Urban Heat overview
Summary of indicator
To measure the current urban heat island effects.
The built environment sits within a wider environmental context that is influenced by human activity. Urban areas can become significantly warmer than surrounding vegetated areas due to human activity and development, when cities replace natural land cover with dense concentrations of pavement, buildings, and other surfaces that absorb and retain heat. This creates islands of urban heat, with temperatures differing more during the night than during the daytime. Changes in land-use from grasslands to medium density result in the greatest increase in heat (0.5°C – 0.9°C).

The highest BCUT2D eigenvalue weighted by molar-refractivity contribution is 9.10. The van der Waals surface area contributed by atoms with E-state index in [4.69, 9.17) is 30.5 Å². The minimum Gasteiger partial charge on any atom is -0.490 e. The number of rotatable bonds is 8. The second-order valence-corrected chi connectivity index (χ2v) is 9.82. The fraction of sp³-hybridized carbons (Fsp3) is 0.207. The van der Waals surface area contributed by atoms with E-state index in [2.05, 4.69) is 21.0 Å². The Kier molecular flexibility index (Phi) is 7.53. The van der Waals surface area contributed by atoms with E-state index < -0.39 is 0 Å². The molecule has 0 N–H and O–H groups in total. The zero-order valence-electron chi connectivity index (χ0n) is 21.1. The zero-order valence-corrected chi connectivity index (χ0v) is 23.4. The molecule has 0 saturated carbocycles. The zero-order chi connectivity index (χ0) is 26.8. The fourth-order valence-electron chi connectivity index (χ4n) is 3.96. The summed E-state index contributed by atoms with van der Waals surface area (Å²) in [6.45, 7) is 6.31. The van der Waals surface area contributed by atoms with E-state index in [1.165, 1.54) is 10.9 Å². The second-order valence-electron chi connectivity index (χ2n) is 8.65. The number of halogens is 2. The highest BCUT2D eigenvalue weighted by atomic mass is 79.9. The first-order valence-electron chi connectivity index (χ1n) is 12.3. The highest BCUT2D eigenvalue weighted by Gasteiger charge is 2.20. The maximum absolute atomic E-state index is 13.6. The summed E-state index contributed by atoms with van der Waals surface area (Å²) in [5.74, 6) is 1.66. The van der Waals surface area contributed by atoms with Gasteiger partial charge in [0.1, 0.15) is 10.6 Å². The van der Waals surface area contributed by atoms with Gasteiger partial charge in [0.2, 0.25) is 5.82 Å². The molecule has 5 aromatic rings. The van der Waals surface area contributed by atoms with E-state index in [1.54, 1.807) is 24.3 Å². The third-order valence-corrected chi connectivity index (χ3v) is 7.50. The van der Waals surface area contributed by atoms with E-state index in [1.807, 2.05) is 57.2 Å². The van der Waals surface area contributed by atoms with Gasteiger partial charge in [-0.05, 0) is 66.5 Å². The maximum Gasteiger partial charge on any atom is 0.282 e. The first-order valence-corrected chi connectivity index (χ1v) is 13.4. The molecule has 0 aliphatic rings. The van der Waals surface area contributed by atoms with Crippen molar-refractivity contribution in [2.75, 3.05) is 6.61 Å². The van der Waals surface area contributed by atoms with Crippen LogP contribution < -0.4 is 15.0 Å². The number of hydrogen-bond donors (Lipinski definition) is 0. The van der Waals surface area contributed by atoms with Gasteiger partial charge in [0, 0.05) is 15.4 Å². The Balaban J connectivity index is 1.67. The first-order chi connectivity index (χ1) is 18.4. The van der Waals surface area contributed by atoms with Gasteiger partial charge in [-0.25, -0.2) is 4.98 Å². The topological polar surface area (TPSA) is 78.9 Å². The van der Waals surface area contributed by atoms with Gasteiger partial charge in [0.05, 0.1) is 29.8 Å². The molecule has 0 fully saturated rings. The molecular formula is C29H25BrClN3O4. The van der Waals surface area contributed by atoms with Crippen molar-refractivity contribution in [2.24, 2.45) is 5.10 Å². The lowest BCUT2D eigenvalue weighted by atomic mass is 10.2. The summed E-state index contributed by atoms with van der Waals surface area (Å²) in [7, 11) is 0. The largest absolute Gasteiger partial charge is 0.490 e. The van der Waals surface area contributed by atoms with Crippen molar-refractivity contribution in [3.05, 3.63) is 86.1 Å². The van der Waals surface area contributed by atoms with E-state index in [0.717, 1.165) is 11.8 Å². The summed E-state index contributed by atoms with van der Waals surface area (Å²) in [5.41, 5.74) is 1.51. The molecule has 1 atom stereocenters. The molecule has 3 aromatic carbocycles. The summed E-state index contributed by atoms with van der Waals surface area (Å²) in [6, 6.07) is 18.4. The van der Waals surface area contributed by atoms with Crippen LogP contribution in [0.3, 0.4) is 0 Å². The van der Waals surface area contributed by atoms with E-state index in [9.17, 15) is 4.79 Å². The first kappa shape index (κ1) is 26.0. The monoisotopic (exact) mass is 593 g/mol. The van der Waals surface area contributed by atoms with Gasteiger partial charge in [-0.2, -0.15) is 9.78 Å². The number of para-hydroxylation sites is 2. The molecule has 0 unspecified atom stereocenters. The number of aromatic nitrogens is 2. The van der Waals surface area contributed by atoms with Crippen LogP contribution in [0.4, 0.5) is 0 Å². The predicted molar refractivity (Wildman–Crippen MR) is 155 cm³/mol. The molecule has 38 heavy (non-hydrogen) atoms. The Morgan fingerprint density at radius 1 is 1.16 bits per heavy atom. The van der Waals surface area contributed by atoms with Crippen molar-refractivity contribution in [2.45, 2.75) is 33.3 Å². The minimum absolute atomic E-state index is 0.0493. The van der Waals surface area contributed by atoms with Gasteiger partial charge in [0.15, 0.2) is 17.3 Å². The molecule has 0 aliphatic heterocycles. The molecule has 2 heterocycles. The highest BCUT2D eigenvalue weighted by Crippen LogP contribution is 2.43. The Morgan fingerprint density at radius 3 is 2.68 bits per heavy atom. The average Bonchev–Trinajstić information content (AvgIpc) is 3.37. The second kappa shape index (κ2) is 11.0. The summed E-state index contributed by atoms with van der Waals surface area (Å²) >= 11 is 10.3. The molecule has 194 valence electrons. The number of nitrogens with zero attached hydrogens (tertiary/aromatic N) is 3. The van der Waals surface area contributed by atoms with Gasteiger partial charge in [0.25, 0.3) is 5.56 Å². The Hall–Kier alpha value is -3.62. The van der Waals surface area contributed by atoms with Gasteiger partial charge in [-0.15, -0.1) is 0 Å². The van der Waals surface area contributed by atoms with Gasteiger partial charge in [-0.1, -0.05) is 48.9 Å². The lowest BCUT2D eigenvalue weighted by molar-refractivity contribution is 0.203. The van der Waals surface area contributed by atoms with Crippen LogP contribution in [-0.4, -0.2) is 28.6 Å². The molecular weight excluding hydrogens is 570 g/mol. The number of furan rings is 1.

This indicator will support practitioners to understand the urban heat island effects across urban areas of NSW. Based on the outcome of the assessment, practitioners can determine whether mitigation measures such as greening will improve the urban heat island effect. It can also provide insights into the relationship between green cover or development proposals and urban heat.
The practitioners can use the urban heat island effect metric to measure the effects of urban heat islands and the impacts of changing land-uses.
Urban heat island effect
When complete and published by the Place Based Science team from DPIE, the ‘2019 urban heat island to modified mesh blocks dataset for Greater Sydney Region’ could be utilised to provide a more up-to-date analysis of urban heat island effects. It is to be derived using the CSIRO 2018/19 LST and UHI estimates for Australian urban centres.
Metric in detail